So instead, I’m going to write a brief Ode to woman, because today, as I stop and think about it, I love being a woman. I love the way I can talk to my girlfriends about anything and everything. I love the way we pour out our feelings to each other, support each other, cry on each other’s shoulder, hold hands to offer support or give big, long hugs when one of us is hurting. (Men – please don’t feel excluded, I know many of you can do all this too but I’m writing as a woman about women today!). I love our softness and gentleness but also our courage, boldness and resilience. I love our beauty, our elegance and our style. And I especially love how we laugh together.

A few weeks ago, I was stopped on my Vespa at a traffic light near Covent Garden and a number of women – obviously out on the town – were trying to cross the road. I say trying as they were stuck in that ‘should we cross, should we wait for the green man’ no man’s land – half of the group a few steps into the road and the other half on the pavement. As the lights changed, some decided to run, others decided to stay but all, in unison, shrieked and laughed as they tottered on their high heels to the other side of the road or retreated to the safe haven of the pavement they’d just left. I can’t explain why – was it the shrieks, the high-pitched giggles, the shouts of “run … no stay … no run” or the totally impractical footwear? – but in that moment I was reminded why I love being a woman (and I hardly ever wear high heels).

I was reminded again last week when I and a few other girlfriends went round to help a friend settle into her new home. We ate take-away curry, drank bucks fizz (I had a quarter of a glass), shared stories of men, work, food, bodies, loneliness, friendship and family. And we laughed and giggled. Sometimes, living on my own in London, I can feel lonely. But I only have to think about all my amazing female friends in this city, around the country and around the world and I no longer feel alone. In fact, I feel completely connected and totally surrounded by love and laughter.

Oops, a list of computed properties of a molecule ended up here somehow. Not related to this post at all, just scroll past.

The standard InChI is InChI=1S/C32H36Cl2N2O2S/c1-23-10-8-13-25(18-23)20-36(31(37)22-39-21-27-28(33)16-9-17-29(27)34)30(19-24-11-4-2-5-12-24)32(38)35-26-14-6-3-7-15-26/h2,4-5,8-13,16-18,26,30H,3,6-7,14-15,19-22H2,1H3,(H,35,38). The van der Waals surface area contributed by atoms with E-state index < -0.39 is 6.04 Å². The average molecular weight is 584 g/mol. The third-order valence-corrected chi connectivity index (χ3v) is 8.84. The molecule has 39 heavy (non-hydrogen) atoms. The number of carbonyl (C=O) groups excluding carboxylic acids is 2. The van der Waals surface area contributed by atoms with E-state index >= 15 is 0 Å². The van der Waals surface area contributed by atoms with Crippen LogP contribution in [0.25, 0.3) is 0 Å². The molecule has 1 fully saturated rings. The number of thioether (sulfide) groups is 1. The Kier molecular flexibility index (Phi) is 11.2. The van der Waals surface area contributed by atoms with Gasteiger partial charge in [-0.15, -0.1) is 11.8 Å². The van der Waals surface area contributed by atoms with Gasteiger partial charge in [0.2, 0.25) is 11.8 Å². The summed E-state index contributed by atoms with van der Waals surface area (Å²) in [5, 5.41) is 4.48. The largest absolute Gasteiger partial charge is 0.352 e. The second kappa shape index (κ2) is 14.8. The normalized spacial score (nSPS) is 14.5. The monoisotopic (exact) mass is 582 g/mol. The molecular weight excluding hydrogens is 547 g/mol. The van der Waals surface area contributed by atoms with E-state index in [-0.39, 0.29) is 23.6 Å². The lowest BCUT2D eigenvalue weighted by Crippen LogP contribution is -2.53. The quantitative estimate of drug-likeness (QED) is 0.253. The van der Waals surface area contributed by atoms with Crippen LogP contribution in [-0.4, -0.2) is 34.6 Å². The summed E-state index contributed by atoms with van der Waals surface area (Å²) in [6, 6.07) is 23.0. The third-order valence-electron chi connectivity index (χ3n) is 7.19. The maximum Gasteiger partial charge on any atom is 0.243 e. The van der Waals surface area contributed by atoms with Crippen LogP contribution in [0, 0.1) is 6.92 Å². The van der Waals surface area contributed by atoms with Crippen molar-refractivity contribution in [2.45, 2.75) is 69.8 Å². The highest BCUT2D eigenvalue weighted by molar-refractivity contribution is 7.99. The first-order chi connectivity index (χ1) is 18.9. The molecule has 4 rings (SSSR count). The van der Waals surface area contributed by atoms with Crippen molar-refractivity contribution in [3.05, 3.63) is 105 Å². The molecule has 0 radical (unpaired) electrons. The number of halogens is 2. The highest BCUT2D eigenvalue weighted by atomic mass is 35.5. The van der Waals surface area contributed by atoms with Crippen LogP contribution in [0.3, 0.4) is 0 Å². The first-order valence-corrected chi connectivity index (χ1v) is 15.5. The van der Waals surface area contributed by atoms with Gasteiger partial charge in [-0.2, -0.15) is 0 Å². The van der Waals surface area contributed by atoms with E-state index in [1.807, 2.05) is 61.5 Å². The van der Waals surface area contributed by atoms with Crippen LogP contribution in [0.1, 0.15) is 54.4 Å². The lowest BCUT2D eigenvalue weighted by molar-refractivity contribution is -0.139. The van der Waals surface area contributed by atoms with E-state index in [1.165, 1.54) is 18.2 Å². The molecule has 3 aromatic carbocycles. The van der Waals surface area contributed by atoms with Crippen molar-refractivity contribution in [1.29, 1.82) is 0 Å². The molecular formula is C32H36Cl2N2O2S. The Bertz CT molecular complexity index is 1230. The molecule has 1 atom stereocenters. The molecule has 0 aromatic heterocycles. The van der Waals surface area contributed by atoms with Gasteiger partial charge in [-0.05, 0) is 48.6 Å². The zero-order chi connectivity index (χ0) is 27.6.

And when I’m in that space, what I wrote in my last post, about striving to be thin and that silly competition we sometimes have with each other to see who can be the skinniest seems just that: silly. On reflection, I’ve realised that idea of wanting to be thinner than the rest is my first, almost automatic thought – it comes from a place of insecurity and has its roots in the eating disorder that, one day at a time, is part of my past. I don’t have to act on those first thoughts or indulge them by giving them any head space. I can smile at them and recognise them as remnants of my former self that are no longer useful or relevant to who I am.

In fact, my true sentiment towards other women is more along the lines of something I read in The Guardian’s G2 section the other day, written by Kathy Lette: “Women are each other’s human Wonderbras – uplifting, supportive and making each other look bigger and better.”

So that’s my somewhat sentimental, warm and fuzzy take on International Women’s Day. I love being part of the sisterhood and look forward to celebrating it with you all over the next few days.

About Katherine Baldwin

I am a writer, coach, midlife mentor, motivational speaker and the author of How to Fall in Love - A 10-Step Journey to the Heart. I specialise in coaching women and men to have healthy relationships with themselves so that they can form healthy and loving romantic relationships and lead authentic, fulfilling lives. I coach 1:1, lead workshops and host retreats.